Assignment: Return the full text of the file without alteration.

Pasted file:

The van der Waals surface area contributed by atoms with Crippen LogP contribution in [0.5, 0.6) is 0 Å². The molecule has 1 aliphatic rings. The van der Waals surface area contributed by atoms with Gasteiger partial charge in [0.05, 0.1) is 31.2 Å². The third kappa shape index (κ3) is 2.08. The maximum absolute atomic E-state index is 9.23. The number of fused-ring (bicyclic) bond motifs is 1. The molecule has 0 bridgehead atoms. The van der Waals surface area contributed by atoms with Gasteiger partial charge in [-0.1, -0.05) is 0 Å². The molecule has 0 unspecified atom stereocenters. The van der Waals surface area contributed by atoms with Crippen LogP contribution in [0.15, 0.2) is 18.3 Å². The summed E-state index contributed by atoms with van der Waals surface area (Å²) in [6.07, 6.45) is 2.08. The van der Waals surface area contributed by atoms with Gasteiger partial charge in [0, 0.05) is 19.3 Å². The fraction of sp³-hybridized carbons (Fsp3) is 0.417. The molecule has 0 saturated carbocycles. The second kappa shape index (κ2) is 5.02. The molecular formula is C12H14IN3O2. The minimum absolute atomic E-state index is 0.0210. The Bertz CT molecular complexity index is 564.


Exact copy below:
The van der Waals surface area contributed by atoms with Crippen LogP contribution in [0.5, 0.6) is 0 Å². The molecule has 1 aliphatic rings. The van der Waals surface area contributed by atoms with Gasteiger partial charge in [0.05, 0.1) is 31.2 Å². The third kappa shape index (κ3) is 2.08. The maximum absolute atomic E-state index is 9.23. The number of fused-ring (bicyclic) bond motifs is 1. The molecule has 0 bridgehead atoms. The van der Waals surface area contributed by atoms with Gasteiger partial charge in [-0.1, -0.05) is 0 Å². The molecule has 0 unspecified atom stereocenters. The van der Waals surface area contributed by atoms with Crippen LogP contribution in [0.15, 0.2) is 18.3 Å². The summed E-state index contributed by atoms with van der Waals surface area (Å²) in [6.07, 6.45) is 2.08. The van der Waals surface area contributed by atoms with Gasteiger partial charge in [0, 0.05) is 19.3 Å². The fraction of sp³-hybridized carbons (Fsp3) is 0.417. The molecule has 0 saturated carbocycles. The second kappa shape index (κ2) is 5.02. The molecular formula is C12H14IN3O2. The minimum absolute atomic E-state index is 0.0210. The Bertz CT molecular complexity index is 564.